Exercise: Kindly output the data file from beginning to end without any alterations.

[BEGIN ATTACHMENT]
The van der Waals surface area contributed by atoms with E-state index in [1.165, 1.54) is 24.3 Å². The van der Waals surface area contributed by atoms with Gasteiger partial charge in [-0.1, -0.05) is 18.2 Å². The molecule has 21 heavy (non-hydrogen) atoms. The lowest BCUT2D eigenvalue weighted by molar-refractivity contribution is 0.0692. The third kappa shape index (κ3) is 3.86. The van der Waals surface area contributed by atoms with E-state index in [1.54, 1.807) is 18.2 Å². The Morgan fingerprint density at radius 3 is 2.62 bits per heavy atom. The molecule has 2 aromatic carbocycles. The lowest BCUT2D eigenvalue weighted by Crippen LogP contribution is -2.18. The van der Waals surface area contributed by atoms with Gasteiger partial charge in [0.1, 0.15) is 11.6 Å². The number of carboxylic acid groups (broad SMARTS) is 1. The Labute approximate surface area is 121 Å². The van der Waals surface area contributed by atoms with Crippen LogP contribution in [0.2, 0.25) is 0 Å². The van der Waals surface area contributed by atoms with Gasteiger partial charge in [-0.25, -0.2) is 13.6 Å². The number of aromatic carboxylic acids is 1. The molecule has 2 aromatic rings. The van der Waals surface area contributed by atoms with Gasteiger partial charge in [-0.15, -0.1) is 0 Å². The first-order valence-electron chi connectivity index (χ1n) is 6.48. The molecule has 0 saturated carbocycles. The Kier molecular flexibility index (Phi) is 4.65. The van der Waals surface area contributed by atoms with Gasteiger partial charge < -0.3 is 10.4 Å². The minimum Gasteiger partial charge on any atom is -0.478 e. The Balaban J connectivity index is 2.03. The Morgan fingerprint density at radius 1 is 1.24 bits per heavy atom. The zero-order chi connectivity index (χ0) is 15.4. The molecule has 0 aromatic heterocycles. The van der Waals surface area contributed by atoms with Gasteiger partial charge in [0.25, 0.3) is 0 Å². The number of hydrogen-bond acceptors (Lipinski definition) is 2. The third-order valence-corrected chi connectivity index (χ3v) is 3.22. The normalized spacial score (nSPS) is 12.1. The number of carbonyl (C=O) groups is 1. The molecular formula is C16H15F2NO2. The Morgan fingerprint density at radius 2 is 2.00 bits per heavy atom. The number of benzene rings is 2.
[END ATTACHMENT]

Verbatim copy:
The van der Waals surface area contributed by atoms with E-state index in [1.165, 1.54) is 24.3 Å². The van der Waals surface area contributed by atoms with Gasteiger partial charge in [-0.1, -0.05) is 18.2 Å². The molecule has 21 heavy (non-hydrogen) atoms. The lowest BCUT2D eigenvalue weighted by molar-refractivity contribution is 0.0692. The third kappa shape index (κ3) is 3.86. The van der Waals surface area contributed by atoms with E-state index in [1.54, 1.807) is 18.2 Å². The Morgan fingerprint density at radius 3 is 2.62 bits per heavy atom. The molecule has 2 aromatic carbocycles. The lowest BCUT2D eigenvalue weighted by Crippen LogP contribution is -2.18. The van der Waals surface area contributed by atoms with Gasteiger partial charge in [0.1, 0.15) is 11.6 Å². The number of carboxylic acid groups (broad SMARTS) is 1. The Labute approximate surface area is 121 Å². The van der Waals surface area contributed by atoms with Crippen LogP contribution in [0.2, 0.25) is 0 Å². The van der Waals surface area contributed by atoms with Gasteiger partial charge in [-0.25, -0.2) is 13.6 Å². The number of aromatic carboxylic acids is 1. The molecule has 2 aromatic rings. The van der Waals surface area contributed by atoms with Gasteiger partial charge in [-0.15, -0.1) is 0 Å². The first-order valence-electron chi connectivity index (χ1n) is 6.48. The molecule has 0 saturated carbocycles. The Kier molecular flexibility index (Phi) is 4.65. The van der Waals surface area contributed by atoms with Gasteiger partial charge < -0.3 is 10.4 Å². The minimum Gasteiger partial charge on any atom is -0.478 e. The Balaban J connectivity index is 2.03. The Morgan fingerprint density at radius 1 is 1.24 bits per heavy atom. The zero-order chi connectivity index (χ0) is 15.4. The molecule has 0 aromatic heterocycles. The van der Waals surface area contributed by atoms with Gasteiger partial charge in [0.25, 0.3) is 0 Å². The number of hydrogen-bond acceptors (Lipinski definition) is 2. The third-order valence-corrected chi connectivity index (χ3v) is 3.22. The normalized spacial score (nSPS) is 12.1. The number of carbonyl (C=O) groups is 1. The molecular formula is C16H15F2NO2. The Morgan fingerprint density at radius 2 is 2.00 bits per heavy atom. The number of benzene rings is 2.